There were faint shouts of "Hey, I wasn't hurting anything!" from the main hall, and I saw what might have been my armorer friend being dragged away by security guards, but my aristocratic friend had drawn me to another display case before I could react. "I see that you, like so many, have never heard of the greatness of Jean-Louis de Pouffe. Is that not so?"
I managed a nod.
"Deplorable! Whatever are they teaching in graduate schools these days?" he exclaimed. "This will never do. I have a few hours before my meeting with Mr. de Montebello to discuss the reattribution of de Pouffe artifacts owned by this museum, and it would be remiss of me not to remedy this sad situation. Let me give you a personal tour of the de Pouffe collection before - "
"Uh, my friend - " I glanced out at the main hall and saw that it was empty save for half a dozen Japanese tourists taking notes as a guide described the displays. It seemed I was alone, at least for now. "Well, I suppose - "
And thus it was that I spent the most interesting two hours of my life. My guide, one Cosimo de' Bombasto Sol-Luna delle Pasticchio Chiaroscuro Frulato Macchiato degli Agli auf Ulm, was the president of the International Society for De Pouffe Studies, the first (and, to date, only) academic association devoted to the life, collections, and legacy of this most influential, albeit unknown, proto-medievalist.
Signor Sol-Luna was a veritable fount of information, and before I knew it I had seen such treasures as Jean-Louis de Pouffe's strongbox , his personal meditation chamber, Virgin Ouvrante, dining table, Lady de Pouffe's cosmetic case, and many, many more pieces of medieval, Renaissance, and early modern art. By the time we reached the historic rooms which are the Met's pride and joy, I felt as if I knew both Signor Sol-Luna and Jean-Louis de Pouffe as if they were my own kin, for Signor Sol-Luna was nothing if not an amusing, erudite, and delightful speaker.
It was only after we had reached the Regency Room that I realized that I was not the only person hanging on Signor Sol-Luna's every word. He was in the midst of explaining that this room, with its plain, Greco-Roman forms (he spoke the word "neoclassical" as if it were an obscenity), contained nothing from the lost collections of Chateau de Pouffe, except possibly an ottoman in the corner, when I became aware of someone behind me. I turned, and beheld the self-same six Japanese tourists who had been in the Arms & Armor exhibit when I had first encountered Signor Sol-Luna, doing exactly what they had been doing two hours before: listening to a guide and taking notes. The only difference was that the guide was Signor Sol-Luna.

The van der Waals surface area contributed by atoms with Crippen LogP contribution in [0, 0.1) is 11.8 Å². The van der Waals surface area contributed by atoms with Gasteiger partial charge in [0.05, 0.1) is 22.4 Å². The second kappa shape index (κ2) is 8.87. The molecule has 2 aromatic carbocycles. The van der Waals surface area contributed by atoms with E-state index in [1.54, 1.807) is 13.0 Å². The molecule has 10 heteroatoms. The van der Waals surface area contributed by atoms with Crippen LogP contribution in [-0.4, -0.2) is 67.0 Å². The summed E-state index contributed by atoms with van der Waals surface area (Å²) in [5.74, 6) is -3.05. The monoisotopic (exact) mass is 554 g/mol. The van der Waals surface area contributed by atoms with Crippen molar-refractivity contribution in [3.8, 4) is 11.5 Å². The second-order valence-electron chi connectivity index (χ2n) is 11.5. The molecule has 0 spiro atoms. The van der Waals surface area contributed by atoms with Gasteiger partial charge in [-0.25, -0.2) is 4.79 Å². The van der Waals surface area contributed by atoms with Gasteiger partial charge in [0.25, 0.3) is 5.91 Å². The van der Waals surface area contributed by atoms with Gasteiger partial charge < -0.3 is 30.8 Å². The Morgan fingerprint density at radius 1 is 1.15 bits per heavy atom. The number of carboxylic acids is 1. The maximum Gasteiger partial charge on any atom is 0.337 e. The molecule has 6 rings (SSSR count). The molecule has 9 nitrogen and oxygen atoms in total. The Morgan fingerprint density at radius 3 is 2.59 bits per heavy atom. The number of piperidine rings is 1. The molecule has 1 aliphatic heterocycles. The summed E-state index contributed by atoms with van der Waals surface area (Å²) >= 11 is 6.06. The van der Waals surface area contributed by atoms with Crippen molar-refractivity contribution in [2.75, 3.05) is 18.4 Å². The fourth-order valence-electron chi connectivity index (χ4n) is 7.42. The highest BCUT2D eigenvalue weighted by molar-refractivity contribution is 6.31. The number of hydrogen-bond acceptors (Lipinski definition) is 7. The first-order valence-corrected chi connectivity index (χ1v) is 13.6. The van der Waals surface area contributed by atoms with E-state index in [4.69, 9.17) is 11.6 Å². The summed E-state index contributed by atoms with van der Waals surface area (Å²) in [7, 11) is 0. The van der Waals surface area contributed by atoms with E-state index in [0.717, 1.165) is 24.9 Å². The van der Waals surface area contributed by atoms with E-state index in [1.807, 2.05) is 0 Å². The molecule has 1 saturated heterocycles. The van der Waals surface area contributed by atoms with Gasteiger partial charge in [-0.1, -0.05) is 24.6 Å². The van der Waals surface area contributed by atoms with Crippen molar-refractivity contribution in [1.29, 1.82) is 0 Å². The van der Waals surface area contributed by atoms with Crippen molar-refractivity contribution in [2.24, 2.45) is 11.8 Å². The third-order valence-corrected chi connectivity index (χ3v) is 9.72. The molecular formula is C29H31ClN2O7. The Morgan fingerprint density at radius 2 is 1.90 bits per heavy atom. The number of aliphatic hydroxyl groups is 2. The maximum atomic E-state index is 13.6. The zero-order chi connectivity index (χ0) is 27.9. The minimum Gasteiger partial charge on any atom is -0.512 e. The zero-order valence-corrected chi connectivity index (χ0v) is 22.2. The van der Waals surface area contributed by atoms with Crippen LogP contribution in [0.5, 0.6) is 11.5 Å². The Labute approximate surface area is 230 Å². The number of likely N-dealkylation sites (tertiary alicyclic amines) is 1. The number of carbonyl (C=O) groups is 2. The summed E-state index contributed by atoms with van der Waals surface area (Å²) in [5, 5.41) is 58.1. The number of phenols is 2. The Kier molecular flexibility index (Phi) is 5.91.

I turned to my new friend to inform him that he had enlightened more than one simple art lover that day, but alas! He was frowning at his watch, for it was now time - past time - for him to meet with the Met's director. Before I could so much as stammer my thanks, he had pressed a card into my hands, a kiss to my brow, and hurried off to the nearest elevator.
I stared at him, and then at the card, which gave only the name of his society, and then at the Japanese tourists. Their leader shrugged, turned to his fellows, and led them off toward the museum café. I should have done the same, but my curiosity had been piqued, for even after two hours with the worthy Signor Sol-Luna, I still had very little idea of just who Jean-Louis de Pouffe was.
My own research into Henry VIII's quilt collection has consumed most of my research time over the succeeding years, but whenever I have time I done my best to answer the most significant question of my scholarly life.
WHO IS JOHN GALT?
No, not that question! This question!
WHO IS JEAN-LOUIS DE POUFFE?
Tonight, ladies and gentleman, I will endeavor to answer that question to the best of my ability:
WHO WAS JEAN-LOUIS DE POUFFE?